One of the most well-known facilities at the Royal Sussex County Hospital site is the Royal Alexandra Children’s Hospital (winner of over 70 international design awards). Designed by BDP, also the architect on the ‘3Ts’ scheme, the ‘Alex’ was built by Kajima Partnerships, and completed in 2007. The £36 m building incorporates 100 inpatient and day case beds, 15 outpatient consulting rooms, three operating theatres, diagnostic and treatment facilities, a paediatric intensive care unit, an oncology day centre, a dedicated paediatric A&E Department, children’s outdoor play areas, and parents’ accommodation. The striking eight-storey building’s internal and external design – it is often referred to as ‘The Ark’ – were strongly informed by young patients’ views; for example nearly all the patient rooms enjoy sea views.
Bringing things up to date
Having spent the beginning of our discussion looking back, Duane Passman brought things up-to-date: “At about the time the new children’s hospital was completed, there was considerable discussion about redeveloping the front part of the site. When Duncan Selbie (now Public Health England CEO) arrived as Trust CEO in 2007/ 2008 from the DH, things started moving on apace.”
The first major consideration, however, was ‘a simple but critical’ one – how to find a way of building new facilities, because the site is so densely developed. Duane Passman elaborated: “The only thing we could think of was to look at the site’s lowest rise buildings – which are two and three-storey.” These, he explained, were the ‘old Trust headquarters’, the Estates Department and Occupational Health Building, the Latilla Building (Outpatients), the Stephen Ralli Building (mainly administrative facilities), the Nuclear Medicine facility, and part of the 1880s built Jubilee Building (incorporating Infectious Disease, Oncology, and HIV beds). “These, we determined, were probably going to be the easiest buildings to get out of the way.
Major decant process
“However, “he added. “when you add it all up, what we have decanted from this area is the equivalent of seven floors of the Thomas Kemp Tower. We are now nearing completion of the decant phase, having also had new modular facilities built to house some of the departments displaced. In front of the Barry Building’s east wing, for example, we have erected a six-storey temporary modular building, accommodating the Nuclear Medicine, Radiopharmacy, and the Physiotherapy and Rheumatology Outpatients’ Department. We have also had a threestorey modular ward block extension built behind Pathology to accommodate patients from the Jubilee Block. The Trust HQ, meanwhile, moved out into St Mary’s three years ago, as did Estates and Occupational Health. Laing O’Rourke is the prime contractor on this major redevelopment scheme, while the modular building supplier is Portakabin.”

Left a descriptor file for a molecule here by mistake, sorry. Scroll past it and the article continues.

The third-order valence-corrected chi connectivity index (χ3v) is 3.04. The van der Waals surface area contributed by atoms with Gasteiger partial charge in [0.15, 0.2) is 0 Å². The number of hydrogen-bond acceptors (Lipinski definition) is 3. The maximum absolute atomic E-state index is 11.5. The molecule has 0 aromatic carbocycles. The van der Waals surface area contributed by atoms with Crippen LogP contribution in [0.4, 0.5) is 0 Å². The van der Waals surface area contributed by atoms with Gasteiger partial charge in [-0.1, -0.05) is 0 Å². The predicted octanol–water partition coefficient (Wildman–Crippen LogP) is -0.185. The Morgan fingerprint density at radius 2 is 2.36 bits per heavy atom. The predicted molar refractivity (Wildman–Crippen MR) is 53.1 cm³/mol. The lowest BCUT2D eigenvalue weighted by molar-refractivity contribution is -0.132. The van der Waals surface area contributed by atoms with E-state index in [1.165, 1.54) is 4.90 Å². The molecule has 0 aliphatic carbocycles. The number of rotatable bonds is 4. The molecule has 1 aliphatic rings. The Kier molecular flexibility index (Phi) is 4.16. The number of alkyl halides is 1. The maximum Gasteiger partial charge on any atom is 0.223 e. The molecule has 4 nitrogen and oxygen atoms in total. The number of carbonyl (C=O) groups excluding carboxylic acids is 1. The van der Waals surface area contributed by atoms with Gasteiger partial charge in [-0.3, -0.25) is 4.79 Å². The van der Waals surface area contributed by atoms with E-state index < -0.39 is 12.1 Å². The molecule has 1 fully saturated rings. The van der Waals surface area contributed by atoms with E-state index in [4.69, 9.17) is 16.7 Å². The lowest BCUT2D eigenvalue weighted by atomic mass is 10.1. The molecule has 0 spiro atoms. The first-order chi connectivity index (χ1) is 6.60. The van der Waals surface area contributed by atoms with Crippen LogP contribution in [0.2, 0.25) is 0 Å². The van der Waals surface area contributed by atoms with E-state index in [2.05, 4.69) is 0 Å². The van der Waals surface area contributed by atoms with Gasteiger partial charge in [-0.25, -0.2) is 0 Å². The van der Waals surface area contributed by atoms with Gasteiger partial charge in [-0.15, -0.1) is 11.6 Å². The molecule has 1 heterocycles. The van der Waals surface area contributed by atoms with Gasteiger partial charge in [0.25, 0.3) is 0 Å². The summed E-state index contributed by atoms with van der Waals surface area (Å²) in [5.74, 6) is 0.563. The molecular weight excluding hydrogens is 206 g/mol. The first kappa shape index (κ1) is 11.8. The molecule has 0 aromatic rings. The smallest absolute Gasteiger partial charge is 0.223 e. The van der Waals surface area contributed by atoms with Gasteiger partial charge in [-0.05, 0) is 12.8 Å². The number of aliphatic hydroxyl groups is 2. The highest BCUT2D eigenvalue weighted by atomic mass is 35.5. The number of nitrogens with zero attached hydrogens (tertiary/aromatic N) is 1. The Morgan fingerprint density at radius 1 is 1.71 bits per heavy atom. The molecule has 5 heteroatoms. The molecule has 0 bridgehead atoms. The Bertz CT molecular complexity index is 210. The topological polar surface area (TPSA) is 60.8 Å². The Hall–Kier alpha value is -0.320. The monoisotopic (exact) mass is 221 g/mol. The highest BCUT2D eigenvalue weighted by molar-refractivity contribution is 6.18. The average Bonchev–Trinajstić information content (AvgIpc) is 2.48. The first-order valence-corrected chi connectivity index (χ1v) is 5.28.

Stage 1 building
Once the buildings we had just discussed have been demolished, the new ‘Stage 1’ clinical building will be constructed – some four times the size of the children’s hospital, with two storeys below ground and 11 above. There will also be a new helideck on the top of the Thomas Kemp Tower.
The Stage 1 Building will replace the wards and departments in the Barry Building, and accommodate a new and expanded Neurosciences Centre, plus facilities to support the Major Trauma Centre. The lower floors will focus on outpatient and support services, including ENT, audiology, non-invasive cardiology, nuclear medicine, fractures, and rheumatology, while also provided will be new car parking, bed and furniture storage areas, and security. A new energy centre will also be provided. Level 5 of the building will connect directly to the hospital’s Emergency Department, allowing it to greatly expand its floor area, and providing easy horizontal transfer to it. The new build will incorporate ambulatory care, neuroscience and polytrauma theatres, an interventional radiology suite and acute imaging, while floors 7-11 will house medical, neurology, stroke and brain injury, elderly care, and critical care wards, an inpatient therapeutic garden, relatives’ overnight rooms, a simulation suite, management offices, and teaching facilities.
New main entrance
The Stage 1 building will also incorporate the hospital’s new main entrance, with a spacious reception and retail outlets, while Level 6 will house large public spaces, including a café, ‘The Sanctuary’ multi-faith space, the PALS service, and a link to the Stage 2 building’s roof gardens. The building’s design makes the maximum use of natural light and open spaces. Duane Passman elaborated: “At ground floor level, you will be able to walk in through the new main entrance, right through to the back of the hospital, and get a lift up to the tower. This will improve access, while on Level 5 you will be able to get between the new building and the Emergency Department, and on Level 6, through the Tower Block to the site’s north side. There will be a new underground car park for patients and visitors, with overall access to the hospital greatly improved.”